and negative/depressed at the same time. Fill your life with laughter as a natural support for
positivity.
7. Let go of the negativity in your life in whatever form it comes in, people, things, stress or
whatever.
8. Practice self-care on a daily basis. Make sure that you are getting enough rest, eating
properly, and exercising regularly.
9. Use relaxation techniques and meditation to keep yourself relaxed and focused.
10. Be aware of the power of words. In counseling we work with our clients on eliminating words
such as can't, won't and hopeless and replacing them with words like can, will, and
opportunities.

By working on our perspective daily, and trying to maintain a more positive focus, we can improve the overall quality of our lives. Stay positive.

Thursday, December 2, 2010

Tips for reducing holiday stress for children


While the grownups hustle and bustle to prepare for the holidays, children often feel the stress their parents feel. Here are some useful tips on how to reduce the stress children may experience during the holidays:

1. Emphasize the reason for the season: If your family is celebrating the birth of Jesus Christ, take advantage of this opportunity to slow things down a bit and teach them about the birth. If you celebrate Christmas for nonreligious reasons, explain the reasons you exchange gifts and spend time with family. This is a great time to help children learn about the family’s belief system and traditions from previous generations.
2. Maintain routine: All parents know about the inevitable meltdown that occurs when an eighteen month old is expected to sit on Santa’s lap two hours past their normal nap time. As much as possible try to keep meal and nap times at their normal times.
3. Make children little helpers: Of course it takes twice as long when a six year old wants to help wrap Grandpa’s present. However, in allowing your child to wrap that present he/she is now a part of the gift giving process and feels that they have helped you in some way. Children also love to help in the kitchen. Rinsing vegetables in the strainer, snapping green beans or making cookies are all child friendly activities.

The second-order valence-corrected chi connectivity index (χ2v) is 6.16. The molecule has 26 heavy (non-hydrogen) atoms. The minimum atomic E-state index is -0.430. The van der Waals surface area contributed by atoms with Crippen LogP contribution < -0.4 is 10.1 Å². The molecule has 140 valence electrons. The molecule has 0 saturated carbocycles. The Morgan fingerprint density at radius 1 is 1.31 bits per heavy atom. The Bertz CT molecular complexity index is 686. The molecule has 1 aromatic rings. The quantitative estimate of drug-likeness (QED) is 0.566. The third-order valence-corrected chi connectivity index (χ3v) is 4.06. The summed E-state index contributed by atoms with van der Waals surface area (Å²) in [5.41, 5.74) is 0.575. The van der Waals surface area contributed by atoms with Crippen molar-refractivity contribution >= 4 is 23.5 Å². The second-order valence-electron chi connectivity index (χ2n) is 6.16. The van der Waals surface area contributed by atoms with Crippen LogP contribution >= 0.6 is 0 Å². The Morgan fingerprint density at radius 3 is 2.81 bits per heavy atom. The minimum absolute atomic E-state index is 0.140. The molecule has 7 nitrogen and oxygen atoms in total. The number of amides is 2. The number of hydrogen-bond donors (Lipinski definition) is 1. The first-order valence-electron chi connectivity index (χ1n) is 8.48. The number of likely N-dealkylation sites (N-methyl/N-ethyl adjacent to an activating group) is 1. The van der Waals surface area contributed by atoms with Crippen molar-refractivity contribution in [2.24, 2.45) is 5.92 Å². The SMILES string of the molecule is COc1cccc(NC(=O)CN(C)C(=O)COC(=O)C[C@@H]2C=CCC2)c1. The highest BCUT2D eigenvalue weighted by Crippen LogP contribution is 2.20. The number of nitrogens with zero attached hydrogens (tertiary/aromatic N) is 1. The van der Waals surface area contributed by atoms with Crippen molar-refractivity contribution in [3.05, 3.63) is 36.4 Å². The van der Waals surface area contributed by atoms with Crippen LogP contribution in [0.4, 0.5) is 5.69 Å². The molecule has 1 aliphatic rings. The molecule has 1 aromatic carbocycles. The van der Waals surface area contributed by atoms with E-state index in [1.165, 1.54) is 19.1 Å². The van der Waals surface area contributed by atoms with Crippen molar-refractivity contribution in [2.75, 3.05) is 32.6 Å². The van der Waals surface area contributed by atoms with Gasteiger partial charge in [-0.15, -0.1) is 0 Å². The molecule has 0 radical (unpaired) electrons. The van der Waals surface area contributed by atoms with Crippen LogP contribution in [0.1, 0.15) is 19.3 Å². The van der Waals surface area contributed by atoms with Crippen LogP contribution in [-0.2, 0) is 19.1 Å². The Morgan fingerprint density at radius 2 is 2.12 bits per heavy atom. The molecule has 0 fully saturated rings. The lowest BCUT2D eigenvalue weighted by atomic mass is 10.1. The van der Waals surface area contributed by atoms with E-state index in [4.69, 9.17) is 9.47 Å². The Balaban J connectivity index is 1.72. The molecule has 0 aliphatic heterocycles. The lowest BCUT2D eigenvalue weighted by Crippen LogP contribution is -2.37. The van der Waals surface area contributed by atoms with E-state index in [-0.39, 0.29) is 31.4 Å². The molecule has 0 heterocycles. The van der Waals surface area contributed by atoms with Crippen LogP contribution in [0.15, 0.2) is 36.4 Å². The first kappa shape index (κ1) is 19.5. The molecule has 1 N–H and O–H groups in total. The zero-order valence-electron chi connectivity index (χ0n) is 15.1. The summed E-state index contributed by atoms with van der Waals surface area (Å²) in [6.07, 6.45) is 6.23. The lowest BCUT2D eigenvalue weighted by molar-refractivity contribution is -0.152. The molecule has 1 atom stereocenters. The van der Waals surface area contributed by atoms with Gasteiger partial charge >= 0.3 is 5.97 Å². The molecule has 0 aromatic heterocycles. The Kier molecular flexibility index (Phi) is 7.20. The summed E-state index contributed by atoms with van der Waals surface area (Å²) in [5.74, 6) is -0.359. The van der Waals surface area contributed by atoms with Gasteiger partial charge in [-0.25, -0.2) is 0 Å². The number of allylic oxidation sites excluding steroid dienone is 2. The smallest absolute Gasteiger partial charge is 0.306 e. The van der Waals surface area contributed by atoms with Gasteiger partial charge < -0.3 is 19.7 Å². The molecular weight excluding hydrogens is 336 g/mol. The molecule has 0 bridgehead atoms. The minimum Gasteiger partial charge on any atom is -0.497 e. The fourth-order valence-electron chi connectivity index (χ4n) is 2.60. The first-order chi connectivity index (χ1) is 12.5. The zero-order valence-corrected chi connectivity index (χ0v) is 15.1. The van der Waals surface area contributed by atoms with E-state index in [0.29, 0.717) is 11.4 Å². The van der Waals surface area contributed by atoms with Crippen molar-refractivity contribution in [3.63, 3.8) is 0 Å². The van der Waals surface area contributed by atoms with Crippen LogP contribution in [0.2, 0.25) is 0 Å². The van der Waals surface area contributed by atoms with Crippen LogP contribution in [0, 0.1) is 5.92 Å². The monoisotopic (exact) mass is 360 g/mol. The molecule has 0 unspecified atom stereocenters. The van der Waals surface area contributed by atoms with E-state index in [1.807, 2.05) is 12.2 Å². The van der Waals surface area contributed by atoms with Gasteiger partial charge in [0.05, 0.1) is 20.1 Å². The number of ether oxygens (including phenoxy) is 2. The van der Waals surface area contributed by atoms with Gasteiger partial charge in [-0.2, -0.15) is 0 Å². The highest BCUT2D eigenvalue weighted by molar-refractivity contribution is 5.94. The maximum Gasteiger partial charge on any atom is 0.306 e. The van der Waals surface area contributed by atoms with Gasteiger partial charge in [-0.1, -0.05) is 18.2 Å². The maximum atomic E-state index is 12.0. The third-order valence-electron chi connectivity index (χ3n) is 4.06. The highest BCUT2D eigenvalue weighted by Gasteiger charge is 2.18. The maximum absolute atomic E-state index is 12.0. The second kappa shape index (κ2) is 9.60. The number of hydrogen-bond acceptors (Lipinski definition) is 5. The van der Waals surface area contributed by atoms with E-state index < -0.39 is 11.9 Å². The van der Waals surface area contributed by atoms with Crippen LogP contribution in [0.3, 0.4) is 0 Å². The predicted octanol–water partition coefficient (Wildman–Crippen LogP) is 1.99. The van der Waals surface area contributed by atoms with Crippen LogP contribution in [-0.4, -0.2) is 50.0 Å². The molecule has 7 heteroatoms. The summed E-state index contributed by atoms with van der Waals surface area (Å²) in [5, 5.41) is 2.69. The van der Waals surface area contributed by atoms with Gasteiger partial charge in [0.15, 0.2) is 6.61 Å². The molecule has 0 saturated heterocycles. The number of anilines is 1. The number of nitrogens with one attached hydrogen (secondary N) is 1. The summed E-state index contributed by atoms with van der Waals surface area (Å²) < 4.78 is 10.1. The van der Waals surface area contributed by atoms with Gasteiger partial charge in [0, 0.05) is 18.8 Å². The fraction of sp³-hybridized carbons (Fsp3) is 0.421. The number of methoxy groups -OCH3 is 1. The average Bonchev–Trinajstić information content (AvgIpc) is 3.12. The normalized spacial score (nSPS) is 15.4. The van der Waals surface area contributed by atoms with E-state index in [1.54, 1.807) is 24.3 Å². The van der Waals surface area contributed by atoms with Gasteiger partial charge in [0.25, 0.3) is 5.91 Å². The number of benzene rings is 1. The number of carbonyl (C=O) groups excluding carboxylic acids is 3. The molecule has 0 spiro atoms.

4. Let them know the day’s agenda: Prepare your children for large crowds, long wait times, being at a coworkers home that the child may have never met or even just the fact that there will be three different family members they will visit that day.
5. Start or continue family traditions: Remind your child that last year they placed the star on top of the tree or that your father used to hold you up so that you could place the star. It is never too late to start a family tradition.
6. Bring comfort items: Allow children to bring their favorite blanket or stuffed animal. An unfamiliar home may not be child friendly, keep this in mind and pack toys that the children can play with.
7. Praise positive behavior: While this is a year round task, at the holidays it is very important to praise pro social behavior, use of manners and overall good behavior.
8. Role Model a positive attitude: If Mom or Dad doesn’t want to go Aunt Ruth’s house, the children will not want to go either. Express your joy and gratitude for the time to spend with friends and family and your children are more likely to do the same.
9. DO NOT OVERSCHEDULE: Children tire easily. Too many activities in one day is stressful for the entire family, especially infants and toddlers.

As we are now officially in the holiday season, remember to take time to enjoy the time off of work, the time spent with family and friends and the time to watch your child experience the magic of Christmas.
Jennifer Nadelkov, LMFT